Saturday, December 2, 2023

‘Imagine waking up every day and not knowing’

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Inspector Dave Glossop previously held the police file on the disappearance of local man Jim Donnelly. File photo supplied

June 2024 will mark the 20th anniversary of the disappearance of east Auckland man Jim Donnelly.

The Times is looking back, through a series of stories, at one of the most baffling unsolved cases in recent New Zealand history.

The 43-year-old father-of-two was living with his wife Tracey and their two young children in Dannemora when he disappeared on Monday, June 21, 2004.

Coroner Sam Herdson held an inquest hearing on the matter in Auckland in 2007.

Her subsequent report states when Donnelly vanished he’d been working at Glenbrook Steel Mill in Waiuku, South Auckland, in a supervisory engineering role for 19 years.

Despite extensive searches at the mill and surrounding area, and an in-depth investigation, the coroner found what happened to him remains unexplained but “the presumption is Jim has died”.

Will the truth ever come out?

Inspector Dave Glossop previously held the file on Donnelly’s disappearance and while he wasn’t involved in the initial investigation he has colleagues and friends who were and he knows as much about the case as anyone.

The most common theories are Donnelly intentionally left to start a new life, that he took his own life, he was the victim of foul play, or of an industrial accident at the mill.

Glossop says he lives in hope that someone knows what happened to Donnelly and one day comes forward.

“We know alliances and allegiances changes and there are deathbed confessions.

“I’m really hoping there is a break [in the case].

“Every time remains are found out that way I usually get a phone call from Tracey, if I haven’t heard it already.

“There are a lot of pre-European burial grounds out that way and with the erosion it’s not an uncommon location to find human remains.

“We once got a report of human remains found in a sack under a house so that we thought was a bit more optimistic, but it quickly turned out they were pre-European remains that somebody had gathered on the beach and threw into a sack. It was an empty house.”

Glossop says New Zealand is a very difficult place in which to disappear.

“I could talk for hours on this subject and I have with many people, but it just doesn’t make any sense.

“We have missing persons cases here but often we have an idea of what happened to them even if we can’t prove it. In this case we genuinely don’t know.”

Donnelly’s car located

If Donnelly left his workplace the day he vanished he can’t have done so in his own vehicle as it was found in the mill’s car park.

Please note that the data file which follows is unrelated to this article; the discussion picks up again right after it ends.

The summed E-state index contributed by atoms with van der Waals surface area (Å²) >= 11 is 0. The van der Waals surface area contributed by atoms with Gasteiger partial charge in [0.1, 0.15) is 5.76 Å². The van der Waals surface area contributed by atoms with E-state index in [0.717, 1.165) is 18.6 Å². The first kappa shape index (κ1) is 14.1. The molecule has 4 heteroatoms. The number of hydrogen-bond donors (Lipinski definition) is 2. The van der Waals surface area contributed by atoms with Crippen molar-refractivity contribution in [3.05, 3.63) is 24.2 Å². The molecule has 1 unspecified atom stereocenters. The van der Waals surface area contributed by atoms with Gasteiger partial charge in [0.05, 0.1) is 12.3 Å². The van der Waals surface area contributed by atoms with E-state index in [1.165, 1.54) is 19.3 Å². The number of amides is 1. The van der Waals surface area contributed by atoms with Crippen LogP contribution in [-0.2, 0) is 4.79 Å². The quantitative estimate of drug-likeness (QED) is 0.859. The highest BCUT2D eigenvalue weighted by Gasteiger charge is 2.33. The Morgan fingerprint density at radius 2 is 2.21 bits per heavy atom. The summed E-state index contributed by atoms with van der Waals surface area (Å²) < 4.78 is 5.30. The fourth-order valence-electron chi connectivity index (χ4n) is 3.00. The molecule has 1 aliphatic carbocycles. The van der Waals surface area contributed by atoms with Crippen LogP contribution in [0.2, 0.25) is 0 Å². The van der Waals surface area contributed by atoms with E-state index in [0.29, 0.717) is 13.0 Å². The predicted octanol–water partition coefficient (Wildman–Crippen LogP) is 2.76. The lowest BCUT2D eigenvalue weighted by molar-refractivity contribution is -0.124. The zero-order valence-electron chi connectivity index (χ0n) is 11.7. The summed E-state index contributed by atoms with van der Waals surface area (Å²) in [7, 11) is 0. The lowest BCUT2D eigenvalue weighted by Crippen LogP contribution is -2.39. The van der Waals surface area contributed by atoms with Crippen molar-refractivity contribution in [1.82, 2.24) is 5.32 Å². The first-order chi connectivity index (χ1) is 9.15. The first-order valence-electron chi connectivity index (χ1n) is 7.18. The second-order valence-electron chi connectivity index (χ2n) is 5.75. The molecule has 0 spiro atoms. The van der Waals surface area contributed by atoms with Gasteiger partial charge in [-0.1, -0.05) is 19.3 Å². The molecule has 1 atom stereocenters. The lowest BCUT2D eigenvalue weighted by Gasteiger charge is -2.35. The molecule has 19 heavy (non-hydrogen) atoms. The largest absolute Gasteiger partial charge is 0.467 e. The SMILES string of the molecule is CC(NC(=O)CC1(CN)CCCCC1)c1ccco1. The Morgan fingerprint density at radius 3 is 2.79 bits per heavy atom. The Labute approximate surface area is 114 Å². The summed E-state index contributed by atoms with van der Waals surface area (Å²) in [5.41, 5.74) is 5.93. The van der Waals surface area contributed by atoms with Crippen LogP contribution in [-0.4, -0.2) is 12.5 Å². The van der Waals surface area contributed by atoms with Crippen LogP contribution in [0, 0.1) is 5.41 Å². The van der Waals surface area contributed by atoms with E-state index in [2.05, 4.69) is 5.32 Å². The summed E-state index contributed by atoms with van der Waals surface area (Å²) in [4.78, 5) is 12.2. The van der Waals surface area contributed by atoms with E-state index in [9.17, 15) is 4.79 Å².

Some of his clothes were in a bag in its boot, Glossop says.

“It didn’t really mean anything. It didn’t appear to be a ‘go-bag’ and if it is why is it still in his car?

“There are little red herrings. Like the night Jim disappeared the mill put a security guard on his car and a vehicle came into the car park. They reversed back and did a u-turn to get some distance.

“These things you can make a mountain out of them in your head if you want, but where does it take you?”

Was Donnelly suicidal?

Glossop has experience dealing with people in mental crisis from his time on the police’s negotiation team.

“We did a lot of work around people who were suicidal,” he says.

“Jim’s son’s birthday was coming up and it was an important date.

“He’d bought his son a Harry Potter video game. It was having some sort of soundcard conflict.

“That night he’d told Tracey he thought he had it sorted, or he can solve it, so he’s planning to do stuff.

“He hadn’t done anything to put his affairs in order and he bought something to eat for lunch [the day he disappeared].

“But if he’s having a psychotic episode, and we’re not talking about anything drug-related, it could be all sorts of things.”

Donnelly was experiencing no known financial or marital problems, Glossop says.

“And he’s very devoted to his kids. It’s been devastating for them.

“From what everyone knew about Jim he was very dedicated to his kids.

“We’ve gone through the [bank] accounts and there’s no money being siphoned off or hidden over a period of time.”

Did Donnelly just walk away?

Glossop says he’s discussed the theory that Donnelly intentionally disappeared “100 times with different people”.

“If he’s prepared and he’s got a bag that he’s hidden nearby, a human being can walk for a very long way with a bottle of water.

“It’s not inconceivable to walk into Waiuku, which is not that far away from the mill, and catch a bus, but with all the media you would think someone would have seen him.

“We can only go on facts and there’s no indication in his personality and everything to show anything like that.”

‘I can’t think of anything bigger’

As far as the police are concerned, they do not know what happened to Donnelly after he was last seen and they do not speculate, Glossop says.

“His behaviour in the days leading up to it can be interpreted as different things.

“In terms of facts in the case we can lever off, it’s too ambiguous, which is what makes it so perplexing.

“I just hope one day there’s a solution to it.”

Glossop urges anyone with information on what happened to Donnelly to contact police.

“Imagine what Tracey and the kids have gone through.

“If somebody could put an end to that suffering … anybody with a shred of decency would come forward and remove that pain.

“Imagine waking up every day and not knowing, and that’s what Tracey’s life is like.

“She’s a very brave lady who’s tried to get on with things but it’s just this big unanswered question and it is massive. I can’t think of anything bigger.”

People with information on the disappearance of Jim Donnelly can contact police on 105 or the free and anonymous Crimestoppers tip-off line on 0800 555 111.

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